stir over medium heat until creamy
1 cup (235 mL) chicken broth
deglaze shrimp pan with 1/4 cup reserved orzo water
Posted: Thu Feb 16, 2006 3:47 pm Post subject: Nice demonstration!
Nicely demonstrated and executed. I must point out, though, that the photo is not of asparagus tips, but asparagus stalks. tips are usually about the top 4 inches or so of the asparagus stalk. Also, I'd suggest adding about 1/4 cup of good white wine - maybe a sauvignon blanc - to the deglazing liquid.
Posted: Thu Feb 16, 2006 7:37 pm Post subject: But is it really Risotto
Hmmmm.... well, the dish looks great, and if I could only convince my wife to like shrim, and me to like those vile weeds, I might just have to make it some night.
I'm a little currious though, would this really be risotto? To me, the thing that really made it a rice dish was the starchy sauce that comes out of the rice. I've made risotto with a number of different rices, and while none of the other rices produced as much of this starch, its always there. I would assume orzo wouldn't have this, and from the pic, it didn't look like it.
I guess it probably all comes down to mouth feel, and that's not something you can really show
Well by pure definition it isn't a risotto as its not made of rice, but Orzo in my experience does make a nice and much easier replacement. Since orzo is a pasta you still get starch coming off it when it cooks(prob not as much as Arborio rice, but it has some) which is probably why the original recipe asked to use part of the cooking water(as well as flavor).
As for mock risottos with orzo vs real risottos, personally I like both. I do think there are flavor and texture differences but they are still very similar for me. I am definitely going to try this recipe although seeing as my wife and I can't seem to make shrimp we like(love it in a restaurant) at home will prob substitute another meat or leave protein out and serve it as a side dish.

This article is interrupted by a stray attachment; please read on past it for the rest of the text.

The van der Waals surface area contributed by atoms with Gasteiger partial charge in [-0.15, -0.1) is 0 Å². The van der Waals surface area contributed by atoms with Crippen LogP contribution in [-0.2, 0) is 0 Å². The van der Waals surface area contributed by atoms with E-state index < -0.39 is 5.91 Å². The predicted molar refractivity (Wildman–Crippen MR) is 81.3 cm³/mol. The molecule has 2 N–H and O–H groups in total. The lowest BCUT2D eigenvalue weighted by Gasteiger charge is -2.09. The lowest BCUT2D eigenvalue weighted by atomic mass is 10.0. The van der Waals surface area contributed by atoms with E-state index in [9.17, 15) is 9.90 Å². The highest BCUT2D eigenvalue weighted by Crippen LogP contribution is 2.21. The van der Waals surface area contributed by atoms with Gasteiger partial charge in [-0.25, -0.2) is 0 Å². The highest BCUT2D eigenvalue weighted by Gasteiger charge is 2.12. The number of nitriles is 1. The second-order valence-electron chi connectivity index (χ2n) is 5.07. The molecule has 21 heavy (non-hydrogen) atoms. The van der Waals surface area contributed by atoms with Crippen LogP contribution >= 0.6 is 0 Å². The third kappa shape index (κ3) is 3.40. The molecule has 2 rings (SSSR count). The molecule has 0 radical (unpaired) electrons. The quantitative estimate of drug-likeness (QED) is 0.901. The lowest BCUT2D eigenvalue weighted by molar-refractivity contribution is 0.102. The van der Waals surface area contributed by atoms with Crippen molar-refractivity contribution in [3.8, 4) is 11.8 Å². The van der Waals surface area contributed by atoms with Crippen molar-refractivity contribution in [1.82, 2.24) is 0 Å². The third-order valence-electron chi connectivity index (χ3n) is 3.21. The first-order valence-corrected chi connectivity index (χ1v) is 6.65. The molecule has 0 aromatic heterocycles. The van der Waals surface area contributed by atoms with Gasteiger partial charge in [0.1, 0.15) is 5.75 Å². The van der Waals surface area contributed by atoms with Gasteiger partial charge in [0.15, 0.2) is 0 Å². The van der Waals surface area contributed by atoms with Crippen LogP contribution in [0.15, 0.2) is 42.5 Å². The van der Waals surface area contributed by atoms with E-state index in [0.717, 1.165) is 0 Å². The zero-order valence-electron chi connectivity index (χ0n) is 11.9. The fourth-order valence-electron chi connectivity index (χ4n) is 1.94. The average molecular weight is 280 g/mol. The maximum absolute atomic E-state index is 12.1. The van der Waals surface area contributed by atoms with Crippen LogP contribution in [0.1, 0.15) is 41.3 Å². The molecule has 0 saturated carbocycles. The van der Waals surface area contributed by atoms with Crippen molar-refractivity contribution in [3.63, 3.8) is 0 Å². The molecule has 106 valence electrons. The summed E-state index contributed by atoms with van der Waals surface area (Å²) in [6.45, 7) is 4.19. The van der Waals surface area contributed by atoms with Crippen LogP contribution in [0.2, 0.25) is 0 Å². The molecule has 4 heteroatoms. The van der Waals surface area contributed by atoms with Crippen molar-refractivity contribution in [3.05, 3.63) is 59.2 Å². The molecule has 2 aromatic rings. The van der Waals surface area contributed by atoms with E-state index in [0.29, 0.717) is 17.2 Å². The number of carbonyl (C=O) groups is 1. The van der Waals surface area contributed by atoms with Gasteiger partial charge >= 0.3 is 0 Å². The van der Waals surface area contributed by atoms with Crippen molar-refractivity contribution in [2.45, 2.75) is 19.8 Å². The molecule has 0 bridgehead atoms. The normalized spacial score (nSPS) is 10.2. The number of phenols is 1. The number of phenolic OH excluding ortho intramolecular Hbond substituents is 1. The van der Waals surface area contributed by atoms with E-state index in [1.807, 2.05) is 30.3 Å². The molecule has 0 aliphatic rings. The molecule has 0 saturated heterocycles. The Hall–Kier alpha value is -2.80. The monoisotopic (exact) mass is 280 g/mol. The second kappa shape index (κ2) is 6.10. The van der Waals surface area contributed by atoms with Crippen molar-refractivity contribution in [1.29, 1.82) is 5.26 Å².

Posted: Sun Feb 19, 2006 9:06 pm Post subject: shrimp at home
The trick with making decent shrimp at home, as this recipe illustrates, is to use high heat (promotes flavor via Maillard reaction) and be VERY quick. This recipe suggested a minute on both sides -- I might be tempted to cook for a minute on the first side and then 30 seconds on the flip and allow the heat of the orzo to cook the shrimp the rest of the way through.
Made it, turned out rather deliciously. If I had to do it again I wouldn't add salt at any stage as the stock tends to be salty and the butter has high salt content. In the same vein, I think I'd dilute the stock a bit more. I substituted a 1/4C white wine for the 1/4C asparagus stock.
All-in-all very nice. Thanks for the recipe and wonderful photos.
I just found your website a few days ago and have now made two recipes from it (Asparagus with Almonds) and this one and I really enjoyed both of them. I am college student majoring in economics and though I am not an engineer, I truly enjoy an analytical look at most things -- and now I can add cooking to that list!
Posted: Sun Mar 12, 2006 10:35 pm Post subject: ORZO RISOTTO
I have the photo in the Food and Wine magazine and compared to your photo, your looks creamier. I kept this issue of Food and Wine to try this, now I definately will. By the way, the original recipe calls for asparagus spears, not just tips.
Posted: Sun Apr 02, 2006 6:48 pm Post subject: A Delight!
I made it last night. I think I had a bit too much salt but, the dish is very good and far lighter than conventional risotto. Always found risotto a pain to make but this is easy and good. I never would have thought of doing it with orzo. Browning the butter helped the overall flavour. Want to try your onion rings next perhaps.
Posted: Thu Jun 21, 2007 9:57 pm Post subject: How is orzo made?
I've looked all over the web for details on how orzo pasta is made, as in how do they manufacture the pasta to be in those little rice kernel shapes. All I can find anywhere are recipes on how to cook orzo pasta.
So, anyone know how it's made? My initial guess is that it's created as a big sheet of pasta and cut into those bits while still fresh and that the drying process gives it that tapered shape maybe?